Does this red suit make me look fat?

Does this red suit make me look fat?

A white beard. A red suit. A belly like a bowlful of jelly. We could only be describing one figure. But where did that image come from? Is it true, as so many claim, that Santa was invented by Coca-Cola? Or is the story a bit more nuanced? Today, on the 4th day of our Twelve Days of Christmas in Advertising, we’re going to briefly dive into the history behind Santa’s iconic red and white ensemble and explore the role advertisers played in his creation.

Good old Saint Nick – the actual Greek Christian bishop who inspired the Santa myth – wasn’t bursting at the seams of a suit with a bag slung over his shoulder. The real guy probably looked more like this.

St. Nick started to become Santa in the Netherlands. Sinterklaas (which is where the name Santa Claus originates) was a skinny old man clad in red who “landed” from Spain each December to distribute candy and cookies to the nice kids around town. The legend likely came over to New York, which was originally a Dutch colony, and spread around America from there.

As you can see in below, Santa is already sporting red and white in New York all the way back in 1821! However, the illustration “Old Santeclause with Much Delight,” didn’t yet have the iconic hair and big belly that we see today.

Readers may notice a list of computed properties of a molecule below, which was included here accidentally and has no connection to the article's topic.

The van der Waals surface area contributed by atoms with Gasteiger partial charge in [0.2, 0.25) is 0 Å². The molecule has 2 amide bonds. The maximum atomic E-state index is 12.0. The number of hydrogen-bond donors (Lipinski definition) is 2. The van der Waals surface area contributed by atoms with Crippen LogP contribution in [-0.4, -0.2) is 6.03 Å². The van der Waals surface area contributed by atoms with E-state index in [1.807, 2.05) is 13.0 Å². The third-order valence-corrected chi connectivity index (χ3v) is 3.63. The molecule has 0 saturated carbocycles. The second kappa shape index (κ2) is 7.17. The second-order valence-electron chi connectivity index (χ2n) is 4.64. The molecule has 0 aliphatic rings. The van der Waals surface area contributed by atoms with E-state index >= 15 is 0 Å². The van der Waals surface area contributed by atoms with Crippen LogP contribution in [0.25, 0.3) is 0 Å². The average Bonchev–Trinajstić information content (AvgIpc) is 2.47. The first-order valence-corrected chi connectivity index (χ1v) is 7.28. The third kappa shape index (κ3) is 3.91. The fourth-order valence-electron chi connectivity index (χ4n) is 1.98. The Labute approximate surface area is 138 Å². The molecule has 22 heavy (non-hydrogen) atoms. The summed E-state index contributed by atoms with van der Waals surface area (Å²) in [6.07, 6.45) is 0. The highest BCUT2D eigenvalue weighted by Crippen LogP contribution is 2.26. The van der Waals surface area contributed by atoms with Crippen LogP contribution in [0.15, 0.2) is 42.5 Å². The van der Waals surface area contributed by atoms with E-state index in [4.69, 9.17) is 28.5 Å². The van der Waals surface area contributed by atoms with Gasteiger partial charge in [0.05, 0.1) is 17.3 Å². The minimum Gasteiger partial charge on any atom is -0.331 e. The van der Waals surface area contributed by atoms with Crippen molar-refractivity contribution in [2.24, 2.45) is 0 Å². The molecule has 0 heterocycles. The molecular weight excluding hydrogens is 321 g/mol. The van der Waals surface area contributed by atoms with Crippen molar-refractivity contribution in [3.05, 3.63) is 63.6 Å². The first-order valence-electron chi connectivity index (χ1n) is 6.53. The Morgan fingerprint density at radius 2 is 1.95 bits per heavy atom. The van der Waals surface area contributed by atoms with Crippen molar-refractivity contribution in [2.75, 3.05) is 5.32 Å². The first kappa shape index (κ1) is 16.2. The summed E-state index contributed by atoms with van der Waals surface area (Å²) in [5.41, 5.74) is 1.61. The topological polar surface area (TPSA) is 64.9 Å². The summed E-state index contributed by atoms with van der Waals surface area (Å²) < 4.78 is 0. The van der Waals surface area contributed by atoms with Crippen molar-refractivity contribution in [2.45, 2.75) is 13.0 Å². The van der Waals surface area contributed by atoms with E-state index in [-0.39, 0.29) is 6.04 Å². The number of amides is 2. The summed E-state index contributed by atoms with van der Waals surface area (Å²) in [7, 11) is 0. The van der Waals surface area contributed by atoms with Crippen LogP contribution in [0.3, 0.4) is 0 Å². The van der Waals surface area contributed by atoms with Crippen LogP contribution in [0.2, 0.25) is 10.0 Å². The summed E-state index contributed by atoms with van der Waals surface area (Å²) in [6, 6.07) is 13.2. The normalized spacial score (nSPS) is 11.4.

For the next hundred or so years, Santa’s image was in flux. He began to standardize when, during the American Civil War, political cartoonist Thomas Nast illustrated a cover of Harper’s Weekly that featured “Santa Clause” – a kindly old man who cheered up struggling troops during Christmas (which wasn’t yet a holiday). Nast’s version is usually credited as the origin of the Santa depictions we know today. To create him, Nast combined German traditions that celebrated “Sankt Nikolaus” with folk tales of elves.

As you can see below, by 1898 Santa was next to stockings hanging on the fireplace and starting to resemble himself, though he was still pretty fit!

Slowly, artists added the bowlful of jelly belly and the white beard. If you take a look at this ad from 1906, he was pretty close to the Santa we know today (Coca-Cola wouldn’t create their iconic ads for another three decades).

So what exactly did Coke contribute that gets them all the credit?

Coke’s main role was in the mass marketing of Santa. Most media was in black and white. Coke’s brightly colored ads on billboards and storefronts were so widespread across the country, everyone began to assume that Santa and Coca-Cola automatically went hand-in-hand. While not entirely new, its ability to change the public’s memory certainly distinguishes Coke’s Christmas campaigns as some of the most effective advertising of all time!